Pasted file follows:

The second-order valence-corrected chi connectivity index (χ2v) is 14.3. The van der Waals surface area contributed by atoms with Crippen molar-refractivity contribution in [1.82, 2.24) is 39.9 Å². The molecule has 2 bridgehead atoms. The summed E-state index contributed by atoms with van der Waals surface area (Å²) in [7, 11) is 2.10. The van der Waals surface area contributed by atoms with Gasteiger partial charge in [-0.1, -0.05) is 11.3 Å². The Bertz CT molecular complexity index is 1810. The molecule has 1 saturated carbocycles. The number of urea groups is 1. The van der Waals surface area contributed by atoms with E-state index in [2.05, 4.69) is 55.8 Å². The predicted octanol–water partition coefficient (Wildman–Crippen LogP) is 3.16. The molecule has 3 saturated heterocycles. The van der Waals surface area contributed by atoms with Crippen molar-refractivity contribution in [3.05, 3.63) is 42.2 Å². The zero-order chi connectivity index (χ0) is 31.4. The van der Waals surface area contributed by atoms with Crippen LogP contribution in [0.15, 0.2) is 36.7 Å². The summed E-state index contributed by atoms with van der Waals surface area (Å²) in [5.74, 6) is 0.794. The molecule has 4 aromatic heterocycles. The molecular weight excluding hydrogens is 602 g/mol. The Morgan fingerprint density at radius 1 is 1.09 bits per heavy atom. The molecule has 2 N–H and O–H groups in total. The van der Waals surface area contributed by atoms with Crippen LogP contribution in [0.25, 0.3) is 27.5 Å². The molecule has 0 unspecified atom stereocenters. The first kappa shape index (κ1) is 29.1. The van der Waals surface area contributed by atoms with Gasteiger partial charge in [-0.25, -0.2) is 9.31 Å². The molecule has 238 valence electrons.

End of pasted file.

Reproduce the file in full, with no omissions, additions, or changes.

The second-order valence-corrected chi connectivity index (χ2v) is 14.3. The van der Waals surface area contributed by atoms with Crippen molar-refractivity contribution in [1.82, 2.24) is 39.9 Å². The molecule has 2 bridgehead atoms. The summed E-state index contributed by atoms with van der Waals surface area (Å²) in [7, 11) is 2.10. The van der Waals surface area contributed by atoms with Gasteiger partial charge in [-0.1, -0.05) is 11.3 Å². The Bertz CT molecular complexity index is 1810. The molecule has 1 saturated carbocycles. The number of urea groups is 1. The van der Waals surface area contributed by atoms with E-state index in [2.05, 4.69) is 55.8 Å². The predicted octanol–water partition coefficient (Wildman–Crippen LogP) is 3.16. The molecule has 3 saturated heterocycles. The van der Waals surface area contributed by atoms with Crippen molar-refractivity contribution in [3.05, 3.63) is 42.2 Å². The zero-order chi connectivity index (χ0) is 31.4. The van der Waals surface area contributed by atoms with Crippen LogP contribution in [0.15, 0.2) is 36.7 Å². The summed E-state index contributed by atoms with van der Waals surface area (Å²) in [5.74, 6) is 0.794. The molecule has 4 aromatic heterocycles. The molecular weight excluding hydrogens is 602 g/mol. The Morgan fingerprint density at radius 1 is 1.09 bits per heavy atom. The molecule has 2 N–H and O–H groups in total. The van der Waals surface area contributed by atoms with Crippen LogP contribution in [0.25, 0.3) is 27.5 Å². The molecule has 0 unspecified atom stereocenters. The first kappa shape index (κ1) is 29.1. The van der Waals surface area contributed by atoms with Gasteiger partial charge in [-0.25, -0.2) is 9.31 Å². The molecule has 238 valence electrons.